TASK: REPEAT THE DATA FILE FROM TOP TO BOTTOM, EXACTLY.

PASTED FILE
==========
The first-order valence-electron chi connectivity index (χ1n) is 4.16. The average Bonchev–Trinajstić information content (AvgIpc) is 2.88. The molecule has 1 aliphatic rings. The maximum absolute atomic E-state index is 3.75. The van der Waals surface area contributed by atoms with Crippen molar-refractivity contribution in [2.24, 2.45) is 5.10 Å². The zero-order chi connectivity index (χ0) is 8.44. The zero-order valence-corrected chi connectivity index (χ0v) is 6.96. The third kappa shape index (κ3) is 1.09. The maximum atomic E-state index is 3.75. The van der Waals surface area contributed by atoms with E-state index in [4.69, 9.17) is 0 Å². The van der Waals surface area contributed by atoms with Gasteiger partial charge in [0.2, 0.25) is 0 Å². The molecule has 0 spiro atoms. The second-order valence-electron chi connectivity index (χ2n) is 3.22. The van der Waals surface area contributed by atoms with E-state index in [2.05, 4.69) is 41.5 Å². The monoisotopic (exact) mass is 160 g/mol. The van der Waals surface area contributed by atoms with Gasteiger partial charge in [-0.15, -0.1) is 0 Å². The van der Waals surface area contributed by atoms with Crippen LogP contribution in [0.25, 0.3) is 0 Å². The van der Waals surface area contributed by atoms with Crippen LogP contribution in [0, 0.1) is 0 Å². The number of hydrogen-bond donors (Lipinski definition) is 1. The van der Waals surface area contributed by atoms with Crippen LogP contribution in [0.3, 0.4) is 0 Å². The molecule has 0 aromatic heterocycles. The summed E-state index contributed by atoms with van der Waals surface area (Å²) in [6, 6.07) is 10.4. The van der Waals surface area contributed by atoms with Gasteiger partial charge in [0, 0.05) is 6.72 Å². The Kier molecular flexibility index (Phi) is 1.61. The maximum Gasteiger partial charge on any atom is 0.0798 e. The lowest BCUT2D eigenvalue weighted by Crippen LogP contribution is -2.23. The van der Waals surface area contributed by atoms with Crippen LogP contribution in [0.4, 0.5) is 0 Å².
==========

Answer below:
The first-order valence-electron chi connectivity index (χ1n) is 4.16. The average Bonchev–Trinajstić information content (AvgIpc) is 2.88. The molecule has 1 aliphatic rings. The maximum absolute atomic E-state index is 3.75. The van der Waals surface area contributed by atoms with Crippen molar-refractivity contribution in [2.24, 2.45) is 5.10 Å². The zero-order chi connectivity index (χ0) is 8.44. The zero-order valence-corrected chi connectivity index (χ0v) is 6.96. The third kappa shape index (κ3) is 1.09. The maximum atomic E-state index is 3.75. The van der Waals surface area contributed by atoms with E-state index in [4.69, 9.17) is 0 Å². The van der Waals surface area contributed by atoms with Gasteiger partial charge in [0.2, 0.25) is 0 Å². The molecule has 0 spiro atoms. The second-order valence-electron chi connectivity index (χ2n) is 3.22. The van der Waals surface area contributed by atoms with E-state index in [2.05, 4.69) is 41.5 Å². The monoisotopic (exact) mass is 160 g/mol. The van der Waals surface area contributed by atoms with Gasteiger partial charge in [-0.15, -0.1) is 0 Å². The van der Waals surface area contributed by atoms with Crippen LogP contribution in [0.25, 0.3) is 0 Å². The van der Waals surface area contributed by atoms with Crippen LogP contribution in [0, 0.1) is 0 Å². The number of hydrogen-bond donors (Lipinski definition) is 1. The van der Waals surface area contributed by atoms with Crippen LogP contribution in [0.3, 0.4) is 0 Å². The molecule has 0 aromatic heterocycles. The summed E-state index contributed by atoms with van der Waals surface area (Å²) in [6, 6.07) is 10.4. The van der Waals surface area contributed by atoms with Gasteiger partial charge in [0, 0.05) is 6.72 Å². The Kier molecular flexibility index (Phi) is 1.61. The maximum Gasteiger partial charge on any atom is 0.0798 e. The lowest BCUT2D eigenvalue weighted by Crippen LogP contribution is -2.23. The van der Waals surface area contributed by atoms with Crippen LogP contribution in [0.4, 0.5) is 0 Å².